Dreaming of Hitler by Daphne Merkin
Passions and Provocations

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Few writers today have created more  stir than Daphne Merkin--admired as much for her personal daring on the page as for the wit and power of her prose. Whether writing about the sexual pleasures of spanking (a piece that elicited a storm of response when it appeared in The New Yorker), losing her religion, her obsession with rock 'n' roll, her own failed marriage, or other vexed subjects, she is always tough-minded, compulsively readable, and at times recklessly candid. From her own cosmetic surgery "fix"  to her flirtation with the idea of lesbianism, from the subversive thrill of shoplifting to the hidden madness of family life--she takes on the taboos and sacred cows we're fascinated by but seldom talk about. The bold and startling title essay, in which she confronts the demons of the Holocaust, is an example of this gifted writer at her most affecting: intensely self-probing but profoundly engaged with the world at large.

Once in a while a writer appears who can immerse herself in the complex, raging currents of her time and make sense of them. In this dazzling collection of maverick essays--at once bracingly intelligent, morally reflective, and richly entertaining--Daphne Merkin illuminates the often tragicomic secrets that tell the true story of the way we live now.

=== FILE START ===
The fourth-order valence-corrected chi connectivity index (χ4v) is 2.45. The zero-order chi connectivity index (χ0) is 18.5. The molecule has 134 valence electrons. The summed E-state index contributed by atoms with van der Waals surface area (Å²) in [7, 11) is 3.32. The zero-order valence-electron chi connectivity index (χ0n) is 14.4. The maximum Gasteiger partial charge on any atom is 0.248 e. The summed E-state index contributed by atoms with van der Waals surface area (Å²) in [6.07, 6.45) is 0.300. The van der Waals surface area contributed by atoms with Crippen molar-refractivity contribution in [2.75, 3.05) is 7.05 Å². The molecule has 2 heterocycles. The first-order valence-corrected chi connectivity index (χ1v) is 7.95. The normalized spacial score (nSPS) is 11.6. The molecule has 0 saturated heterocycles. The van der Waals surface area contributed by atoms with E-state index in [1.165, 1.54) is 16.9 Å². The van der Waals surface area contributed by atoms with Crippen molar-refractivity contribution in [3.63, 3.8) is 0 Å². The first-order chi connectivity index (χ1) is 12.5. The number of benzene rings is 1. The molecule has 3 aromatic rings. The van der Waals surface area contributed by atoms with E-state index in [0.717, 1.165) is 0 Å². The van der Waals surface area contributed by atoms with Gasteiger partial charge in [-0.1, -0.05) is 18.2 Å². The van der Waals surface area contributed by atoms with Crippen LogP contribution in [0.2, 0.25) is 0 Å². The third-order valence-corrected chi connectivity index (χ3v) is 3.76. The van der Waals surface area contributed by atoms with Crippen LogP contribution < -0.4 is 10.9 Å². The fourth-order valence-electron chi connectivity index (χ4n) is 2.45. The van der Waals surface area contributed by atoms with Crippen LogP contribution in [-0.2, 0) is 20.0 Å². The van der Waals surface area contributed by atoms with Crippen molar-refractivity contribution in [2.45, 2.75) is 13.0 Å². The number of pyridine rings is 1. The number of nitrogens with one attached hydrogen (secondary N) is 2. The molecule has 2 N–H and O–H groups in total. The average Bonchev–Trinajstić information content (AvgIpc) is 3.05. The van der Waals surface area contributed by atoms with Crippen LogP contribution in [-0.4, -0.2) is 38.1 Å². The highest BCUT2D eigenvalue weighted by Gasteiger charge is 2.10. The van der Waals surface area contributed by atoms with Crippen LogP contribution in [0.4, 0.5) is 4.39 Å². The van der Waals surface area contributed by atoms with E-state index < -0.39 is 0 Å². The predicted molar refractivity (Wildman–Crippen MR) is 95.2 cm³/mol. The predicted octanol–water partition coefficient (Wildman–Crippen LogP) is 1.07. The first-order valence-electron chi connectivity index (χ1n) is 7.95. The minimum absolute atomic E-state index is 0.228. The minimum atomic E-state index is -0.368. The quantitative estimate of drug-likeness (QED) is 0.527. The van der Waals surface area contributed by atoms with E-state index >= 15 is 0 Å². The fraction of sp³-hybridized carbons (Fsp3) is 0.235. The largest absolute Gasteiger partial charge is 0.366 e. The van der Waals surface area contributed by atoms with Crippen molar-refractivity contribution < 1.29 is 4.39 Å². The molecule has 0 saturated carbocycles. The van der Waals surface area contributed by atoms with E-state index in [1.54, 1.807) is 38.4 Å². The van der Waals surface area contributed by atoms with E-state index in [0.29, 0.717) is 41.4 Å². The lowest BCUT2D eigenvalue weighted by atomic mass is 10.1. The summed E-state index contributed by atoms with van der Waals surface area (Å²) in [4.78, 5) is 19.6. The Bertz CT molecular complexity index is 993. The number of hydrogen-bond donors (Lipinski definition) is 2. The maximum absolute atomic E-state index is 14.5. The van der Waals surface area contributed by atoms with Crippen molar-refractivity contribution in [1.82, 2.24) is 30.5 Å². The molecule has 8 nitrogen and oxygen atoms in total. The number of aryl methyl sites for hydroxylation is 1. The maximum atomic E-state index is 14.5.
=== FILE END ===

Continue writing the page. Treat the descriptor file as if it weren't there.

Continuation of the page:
About Daphne Merkin

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Daphne Merkin's work appears regularly in The New Yorker, The New York Times Book Review, and other leading periodicals. Her highly regarded novel, Enchantment, won the Edward Lewis Wallant Award. Born and raised in New York City, she is a graduate of Barnard College. She lives in Manhattan with her young daughter and is at work on a novel called The Discovery of Sex.
Published May 27, 1997 by Crown. 363 pages
Genres: Literature & Fiction. Fiction

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Merkin calls it ``risk-taking at one remove.'' Nevertheless, her expression of the ``truths that get whispered between women in private'' is on the edge, as in the chapters ``On Not Becoming a Lesbian'' and ``Spanking: A Romance.'' In the former, her preference for women as friends and companions...

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Publishers Weekly

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In these idiosyncratic essays, Merkin (Enchantment) muses about sex, marriage, pregnancy, divorce, books, writers, celebrities, breast reduction, diets and other disparate topics.

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Entertainment Weekly

B Originally posted Jun 06, 1997 Published in issue #382 Jun 06, 1997 Order article reprints

Jun 06 1997 | Read Full Review of Dreaming of Hitler: Passions ...

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